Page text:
Nongkhai immigration at the train station

The border officer now tries to help me and tells me that I should get a taxi to I don’t know where to get the visa. How can I get a taxi if I can not even get into the country? He tells me to follow him and after I jump over the small handrail that was preventing me from entering Thailand, we go in front of the train station. There were no taxis and after waiting a couple of minutes still no taxis show up. Knowing the train leaves in about one hour, I now lose all my hopes of getting to Bangkok next day. Realising that, the officer goes back to his office, picks up his scooter keys and tells me to jump on his scooter. You now have to imagine the two of us on this scooter, with one daypack in front of me and the big backpack at the back. We were rushing through the streets and crossing on red lights to get on time to the border control where the cars pass. We arrived there in like 10 minutes and he puts me in front of the line. To get the visa he tells me that I need 1000 baht and a copy of my passport. The passport copy that I had in my wallet for quite some time didn’t seem good enough and they also didn’t accept dollars. Great! They told me that there is an old woman outside that makes photocopies and she can also exchange foreign currency. I am now forced to exchange my emergency 50$ for 1300 baht (not the best exchange rate) and to pay for the photocopy. I go back inside and finally get my 15 days visa on arrival. I jump at the back of the scooter again and we head back to the train station. As we arrive, the officer asks me to pay for the “taxi” and I happily give him my last 300 baht. I jump again the handrails to get out of Thailand, go to the passport check and legally enter the country 10 minutes before my train leaves.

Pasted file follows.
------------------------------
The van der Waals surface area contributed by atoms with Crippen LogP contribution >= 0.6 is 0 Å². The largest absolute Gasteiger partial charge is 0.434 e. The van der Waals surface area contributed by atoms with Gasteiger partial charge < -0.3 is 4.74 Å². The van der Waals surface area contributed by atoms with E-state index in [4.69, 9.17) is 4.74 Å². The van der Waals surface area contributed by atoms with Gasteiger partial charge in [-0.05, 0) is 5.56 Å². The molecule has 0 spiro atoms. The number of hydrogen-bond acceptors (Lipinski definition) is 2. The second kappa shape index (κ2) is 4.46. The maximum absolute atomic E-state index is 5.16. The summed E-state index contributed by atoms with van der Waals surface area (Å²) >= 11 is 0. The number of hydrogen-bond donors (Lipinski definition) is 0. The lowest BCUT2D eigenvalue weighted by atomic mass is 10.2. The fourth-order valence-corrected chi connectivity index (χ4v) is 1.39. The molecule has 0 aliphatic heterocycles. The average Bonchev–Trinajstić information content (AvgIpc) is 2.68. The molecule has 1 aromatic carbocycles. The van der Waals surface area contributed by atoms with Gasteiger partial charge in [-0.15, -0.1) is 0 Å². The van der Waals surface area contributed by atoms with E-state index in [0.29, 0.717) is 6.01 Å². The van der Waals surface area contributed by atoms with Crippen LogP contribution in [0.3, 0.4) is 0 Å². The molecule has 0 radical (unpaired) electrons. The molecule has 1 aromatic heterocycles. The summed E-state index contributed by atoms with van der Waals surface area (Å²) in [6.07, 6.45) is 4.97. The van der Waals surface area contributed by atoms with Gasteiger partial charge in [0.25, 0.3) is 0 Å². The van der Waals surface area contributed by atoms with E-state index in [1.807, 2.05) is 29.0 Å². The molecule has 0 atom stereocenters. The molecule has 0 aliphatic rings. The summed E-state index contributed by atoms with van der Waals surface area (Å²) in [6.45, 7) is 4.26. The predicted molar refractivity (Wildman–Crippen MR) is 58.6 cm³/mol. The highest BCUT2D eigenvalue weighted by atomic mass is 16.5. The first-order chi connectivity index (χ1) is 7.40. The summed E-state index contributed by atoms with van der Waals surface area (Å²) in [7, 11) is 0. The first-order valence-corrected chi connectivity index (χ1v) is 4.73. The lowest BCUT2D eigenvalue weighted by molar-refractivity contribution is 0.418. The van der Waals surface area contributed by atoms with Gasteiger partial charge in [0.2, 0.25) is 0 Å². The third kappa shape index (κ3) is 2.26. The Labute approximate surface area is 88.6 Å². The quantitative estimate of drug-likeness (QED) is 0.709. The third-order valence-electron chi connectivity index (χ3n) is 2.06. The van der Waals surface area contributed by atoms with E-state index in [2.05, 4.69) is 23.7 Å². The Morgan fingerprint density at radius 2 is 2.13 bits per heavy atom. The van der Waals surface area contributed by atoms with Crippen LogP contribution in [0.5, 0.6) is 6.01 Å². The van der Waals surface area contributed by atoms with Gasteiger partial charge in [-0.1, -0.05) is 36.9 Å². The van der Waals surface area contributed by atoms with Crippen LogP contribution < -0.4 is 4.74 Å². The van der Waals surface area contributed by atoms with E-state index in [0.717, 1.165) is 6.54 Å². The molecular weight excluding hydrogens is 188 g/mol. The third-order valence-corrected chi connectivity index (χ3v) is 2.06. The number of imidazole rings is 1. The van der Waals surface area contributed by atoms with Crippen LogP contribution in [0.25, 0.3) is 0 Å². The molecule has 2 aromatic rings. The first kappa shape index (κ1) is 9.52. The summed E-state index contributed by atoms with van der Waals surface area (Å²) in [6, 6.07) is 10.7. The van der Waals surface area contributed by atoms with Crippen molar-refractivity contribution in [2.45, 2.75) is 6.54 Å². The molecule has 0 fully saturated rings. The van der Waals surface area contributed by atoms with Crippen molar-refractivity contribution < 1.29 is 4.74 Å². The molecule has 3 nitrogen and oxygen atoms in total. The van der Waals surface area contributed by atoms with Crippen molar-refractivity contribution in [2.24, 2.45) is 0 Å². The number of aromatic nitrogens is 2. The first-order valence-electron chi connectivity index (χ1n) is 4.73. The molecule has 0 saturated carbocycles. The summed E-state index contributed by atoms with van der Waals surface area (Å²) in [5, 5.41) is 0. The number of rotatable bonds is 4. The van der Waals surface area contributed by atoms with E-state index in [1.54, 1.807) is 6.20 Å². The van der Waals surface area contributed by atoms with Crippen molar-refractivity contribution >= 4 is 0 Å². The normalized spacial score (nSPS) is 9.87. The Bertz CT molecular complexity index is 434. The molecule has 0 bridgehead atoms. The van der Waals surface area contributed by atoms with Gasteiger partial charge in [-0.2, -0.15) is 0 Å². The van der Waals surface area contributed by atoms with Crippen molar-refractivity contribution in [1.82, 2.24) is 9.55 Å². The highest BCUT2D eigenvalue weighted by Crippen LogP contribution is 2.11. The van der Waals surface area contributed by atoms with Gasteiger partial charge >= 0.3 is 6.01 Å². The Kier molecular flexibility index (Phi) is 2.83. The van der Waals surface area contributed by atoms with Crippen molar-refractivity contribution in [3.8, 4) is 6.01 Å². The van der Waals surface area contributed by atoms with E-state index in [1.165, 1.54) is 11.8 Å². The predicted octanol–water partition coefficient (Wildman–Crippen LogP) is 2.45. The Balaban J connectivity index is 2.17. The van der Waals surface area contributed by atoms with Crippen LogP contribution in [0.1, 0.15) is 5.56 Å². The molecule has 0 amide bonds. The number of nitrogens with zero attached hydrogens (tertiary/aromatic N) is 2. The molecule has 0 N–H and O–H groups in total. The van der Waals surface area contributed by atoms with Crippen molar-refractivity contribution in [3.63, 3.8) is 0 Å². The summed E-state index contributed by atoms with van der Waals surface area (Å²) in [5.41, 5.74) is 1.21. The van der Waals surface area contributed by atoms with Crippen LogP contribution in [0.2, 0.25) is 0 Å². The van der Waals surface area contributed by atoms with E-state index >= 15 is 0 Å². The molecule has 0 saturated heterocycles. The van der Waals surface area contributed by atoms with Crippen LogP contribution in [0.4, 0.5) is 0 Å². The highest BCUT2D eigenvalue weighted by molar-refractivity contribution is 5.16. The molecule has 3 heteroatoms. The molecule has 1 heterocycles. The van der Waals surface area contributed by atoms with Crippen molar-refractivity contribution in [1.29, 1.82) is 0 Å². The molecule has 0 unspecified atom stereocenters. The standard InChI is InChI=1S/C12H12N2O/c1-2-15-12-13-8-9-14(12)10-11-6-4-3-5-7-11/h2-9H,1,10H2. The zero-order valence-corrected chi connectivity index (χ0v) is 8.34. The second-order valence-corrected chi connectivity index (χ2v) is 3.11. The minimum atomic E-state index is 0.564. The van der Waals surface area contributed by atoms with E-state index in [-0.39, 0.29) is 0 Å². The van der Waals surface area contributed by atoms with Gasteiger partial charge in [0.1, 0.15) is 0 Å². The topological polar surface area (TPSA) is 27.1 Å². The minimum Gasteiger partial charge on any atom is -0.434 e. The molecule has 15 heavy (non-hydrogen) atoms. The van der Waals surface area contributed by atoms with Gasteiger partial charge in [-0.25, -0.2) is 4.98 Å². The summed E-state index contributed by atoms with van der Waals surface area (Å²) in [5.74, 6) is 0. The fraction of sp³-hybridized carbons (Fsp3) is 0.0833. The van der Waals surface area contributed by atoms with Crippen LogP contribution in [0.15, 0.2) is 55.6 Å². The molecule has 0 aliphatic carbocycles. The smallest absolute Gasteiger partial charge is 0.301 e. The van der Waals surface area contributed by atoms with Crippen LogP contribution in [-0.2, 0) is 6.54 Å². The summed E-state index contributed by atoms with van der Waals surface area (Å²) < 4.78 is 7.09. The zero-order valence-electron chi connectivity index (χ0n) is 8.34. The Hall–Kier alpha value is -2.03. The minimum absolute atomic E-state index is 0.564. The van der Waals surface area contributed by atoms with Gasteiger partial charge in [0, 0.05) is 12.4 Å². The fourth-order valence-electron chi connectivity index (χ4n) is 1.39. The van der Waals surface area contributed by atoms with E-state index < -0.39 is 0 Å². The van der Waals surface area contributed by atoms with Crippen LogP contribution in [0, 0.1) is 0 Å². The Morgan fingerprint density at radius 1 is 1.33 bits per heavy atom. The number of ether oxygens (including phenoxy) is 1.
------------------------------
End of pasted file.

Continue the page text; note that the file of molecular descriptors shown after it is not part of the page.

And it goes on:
This is how a journey that was supposed to be more comfortable and cheaper became an expensive adventure out of the legal limit. Nevertheless, this was an unforgettable experience.

* The photos are from google maps and they belong to their owners, except for the first image